Lately I had to swap helicopters - one airport in the sun, the other ceiling just above minimum - the foggy area just being about a thousand feet thick.
Even with all systems running and a steady approach established well before entry of the cloud it was a weird feeling and I was happy, that I only had to monitor the autopilot/instruments and not to shoot the approach by hand - even more without stabilisation!
On the last VFR - Checkride was a part: Unusal Attitude Recovery
This time I had to establish on heading and altitude with the FTR Button pressed - and then to close my eyes and to continue on that heading and altitude just by feel.
After a minute the checker said - Recover - I was in a climbing turn to the left with about 30° of bank and hat the feeling of a nice straight and level flight.
On debrief the checker said, that after about 10 seconds I started the climb - and then slowly started the turn.
If you are not current - avoid by all means going IMC!!!
What might helps is defining minimums (visibility/heights/speeds) if you reach or have to reduce to either one - turn around and land, no further pushing or excuses (was a tree or so)
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Old 4th Mar 2021, 22:07
  #194 (permalink)  
 
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Oh,...you're definitely not American!
I should have added "and not expect to crash"
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Old 5th Mar 2021, 00:45
  #195 (permalink)  
 
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Originally Posted by 212man View Post
Exactly - forward a bit, back a bit, left a bit, right a bit - all adds up to zero, so don't move it in the first place!
You obviously are married!!
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Old 5th Mar 2021, 01:21
  #196 (permalink)  
 
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Originally Posted by megan View Post
So what skills do they have to handle an AP1 & AP2 failure where no automatic stabilisation capability exists, it's in the emergency checklist..
We never do that in the simulator with trainees. I don't ever recall an AP being failed, let alone both, to expose the trainees to this malfunction. The instructors have to be able to do it, but not the customers. The only time flight happens with the AP's off is when the pilot trainee forgets to turn them on before take-off, which can be interesting. It's tough enough getting all the basic stuff done within the time allocated let alone having a bit of fun with the AP's off.
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Old 5th Mar 2021, 03:38
  #197 (permalink)  
 
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I don't ever recall an AP being failed, let alone both
We did have an event once when a bird strike forced both throttles out of the gate and dropped both generators. Pax had fresh poultry delivered to their laps.
It's tough enough getting all the basic stuff done within the time allocated let alone having a bit of fun with the AP's off.
A perennial problem with the regulatory box ticking nature of sim rides.
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Old 5th Mar 2021, 06:33
  #198 (permalink)  
 
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If you can't fly the machine AP out, you shouldn't be flying it at all.
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Old 5th Mar 2021, 08:42
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Originally Posted by [email protected] View Post
If you can't fly the machine AP out, you shouldn't be flying it at all.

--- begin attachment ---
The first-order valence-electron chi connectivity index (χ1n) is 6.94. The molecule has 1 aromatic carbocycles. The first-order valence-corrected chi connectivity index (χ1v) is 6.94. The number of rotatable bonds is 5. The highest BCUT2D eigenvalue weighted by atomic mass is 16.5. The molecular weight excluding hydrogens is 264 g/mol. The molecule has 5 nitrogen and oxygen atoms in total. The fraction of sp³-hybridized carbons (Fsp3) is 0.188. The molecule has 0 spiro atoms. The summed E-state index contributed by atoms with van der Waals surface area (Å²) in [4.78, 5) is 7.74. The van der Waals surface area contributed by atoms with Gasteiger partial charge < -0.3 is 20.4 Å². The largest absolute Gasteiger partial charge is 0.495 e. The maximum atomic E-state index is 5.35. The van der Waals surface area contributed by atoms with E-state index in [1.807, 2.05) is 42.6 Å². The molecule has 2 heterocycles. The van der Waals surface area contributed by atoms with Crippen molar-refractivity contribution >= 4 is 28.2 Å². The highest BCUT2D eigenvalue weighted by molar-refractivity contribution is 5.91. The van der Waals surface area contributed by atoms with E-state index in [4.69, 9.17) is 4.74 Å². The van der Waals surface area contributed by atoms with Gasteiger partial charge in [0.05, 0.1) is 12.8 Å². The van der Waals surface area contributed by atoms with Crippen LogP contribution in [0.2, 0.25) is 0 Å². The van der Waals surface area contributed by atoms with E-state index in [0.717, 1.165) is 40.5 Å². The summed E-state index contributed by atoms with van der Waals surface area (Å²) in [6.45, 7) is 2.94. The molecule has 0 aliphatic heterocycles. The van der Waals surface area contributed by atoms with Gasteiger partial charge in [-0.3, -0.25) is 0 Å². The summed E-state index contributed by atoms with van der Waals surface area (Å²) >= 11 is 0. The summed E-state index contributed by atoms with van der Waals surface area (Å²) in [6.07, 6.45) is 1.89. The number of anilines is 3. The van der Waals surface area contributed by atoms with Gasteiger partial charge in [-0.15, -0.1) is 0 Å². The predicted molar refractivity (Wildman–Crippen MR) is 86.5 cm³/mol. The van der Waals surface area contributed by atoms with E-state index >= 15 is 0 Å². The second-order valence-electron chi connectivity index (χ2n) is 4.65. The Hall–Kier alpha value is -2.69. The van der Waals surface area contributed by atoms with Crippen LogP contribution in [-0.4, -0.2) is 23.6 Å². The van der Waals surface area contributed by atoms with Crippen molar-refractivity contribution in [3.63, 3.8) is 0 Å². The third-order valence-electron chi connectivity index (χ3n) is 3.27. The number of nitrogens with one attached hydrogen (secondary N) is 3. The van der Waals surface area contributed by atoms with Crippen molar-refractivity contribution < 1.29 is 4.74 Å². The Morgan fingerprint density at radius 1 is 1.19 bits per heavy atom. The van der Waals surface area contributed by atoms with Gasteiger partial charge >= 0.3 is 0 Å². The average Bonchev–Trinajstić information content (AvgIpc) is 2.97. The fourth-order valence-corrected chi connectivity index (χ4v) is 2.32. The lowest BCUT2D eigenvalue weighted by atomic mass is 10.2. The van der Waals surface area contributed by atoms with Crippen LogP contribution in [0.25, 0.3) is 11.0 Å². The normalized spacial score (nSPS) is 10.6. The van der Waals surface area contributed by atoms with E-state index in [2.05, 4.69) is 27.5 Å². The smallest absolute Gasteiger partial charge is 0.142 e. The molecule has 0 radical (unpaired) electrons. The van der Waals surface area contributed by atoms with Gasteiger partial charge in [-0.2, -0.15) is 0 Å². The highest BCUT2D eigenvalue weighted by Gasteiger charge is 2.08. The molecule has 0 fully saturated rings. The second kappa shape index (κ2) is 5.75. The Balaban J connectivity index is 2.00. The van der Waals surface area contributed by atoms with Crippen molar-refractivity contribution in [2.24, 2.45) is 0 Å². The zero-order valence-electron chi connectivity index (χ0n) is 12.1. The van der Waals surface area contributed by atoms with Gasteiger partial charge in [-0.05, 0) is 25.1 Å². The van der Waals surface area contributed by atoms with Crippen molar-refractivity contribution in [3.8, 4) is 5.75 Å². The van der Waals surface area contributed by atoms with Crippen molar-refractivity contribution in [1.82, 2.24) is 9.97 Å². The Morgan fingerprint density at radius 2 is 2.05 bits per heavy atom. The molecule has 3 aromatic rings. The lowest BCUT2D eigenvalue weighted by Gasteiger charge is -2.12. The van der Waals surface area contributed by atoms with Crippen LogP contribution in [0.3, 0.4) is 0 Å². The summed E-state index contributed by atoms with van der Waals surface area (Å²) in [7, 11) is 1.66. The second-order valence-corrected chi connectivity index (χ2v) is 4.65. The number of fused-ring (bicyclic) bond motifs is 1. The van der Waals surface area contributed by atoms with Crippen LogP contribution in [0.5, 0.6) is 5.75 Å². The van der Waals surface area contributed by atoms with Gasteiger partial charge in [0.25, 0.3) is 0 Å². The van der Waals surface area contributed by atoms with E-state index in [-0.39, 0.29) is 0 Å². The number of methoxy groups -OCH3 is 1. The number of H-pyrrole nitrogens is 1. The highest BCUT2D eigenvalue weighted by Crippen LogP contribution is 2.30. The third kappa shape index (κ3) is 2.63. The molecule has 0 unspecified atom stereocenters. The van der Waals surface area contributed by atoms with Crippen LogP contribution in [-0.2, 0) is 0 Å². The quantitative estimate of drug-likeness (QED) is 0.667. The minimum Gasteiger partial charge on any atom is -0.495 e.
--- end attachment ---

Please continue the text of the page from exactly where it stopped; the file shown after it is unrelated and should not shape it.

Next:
AP out - depending on the helicopter - is an emergency
(not talking Robbies here ;-) )
and should be treated as such - declared and distractions reduced as much as possible.
Don‘t come with the old days...
Different helicopters, different IFR style
i started IFR with the Lynx, mainly to fly safe over water with an Instrument scan when there were no visible Horizon- with the occasional SRA, PAR or ILS on the places, where you knew the numbers and settings by heart.
Switched to civil helicopters with IFR on the Bo105 - no Autopilot- could be flown when in Trim by just shifting the body weight - but quite a ride in turbulance.
still, from NDB to VOR for Approach
Then BK117 - this time with a 3 axis Autopilot.
One Approach on the Check was always AP reduced/off - either due to the checker or just misbehaving on its own, when you didn’t reduce speed bevore the Final decent point and the AP couldn‘t cope with the changes.
But things have changed since then
Autopilots have four axis by now, the number of NDB and VOR decreases and its mostly GPS points by now.
The skill required now is to set up your screens and procedures, checking they are working as intended and less on the flying side. Properly set up the AP can do it better than any pilot ...
Add to that, that normal helicopter operation is VFR (if you’re not flying VIP for a living) with an occasional IFR flight.
With that set you should set up a risk analyses for your flights.
The risk of an AP failure is now close to 0 - and even so, flying a helicopter with AP of is a skill which should be trained from time to time, it is nothing which needs to be incorporated into check rides on a regular basis.
It is an (major) emergency and should be dealt with accordingly.
Bye the way, the manufacturer of the helicopter I fly emphasized lately, that the helicopter should be flown using the Autopilot as Standard procedure- hands on, except for lift off and landing - should be avoided...
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Old 5th Mar 2021, 09:26
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Originally Posted by Flying Bull View Post
...the manufacturer of the helicopter I fly emphasized lately, that the helicopter should be flown using the Autopilot as Standard procedure- hands on, except for lift off and landing - should be avoided...
Exactly. But trying to convince pilots of that is the tricky part.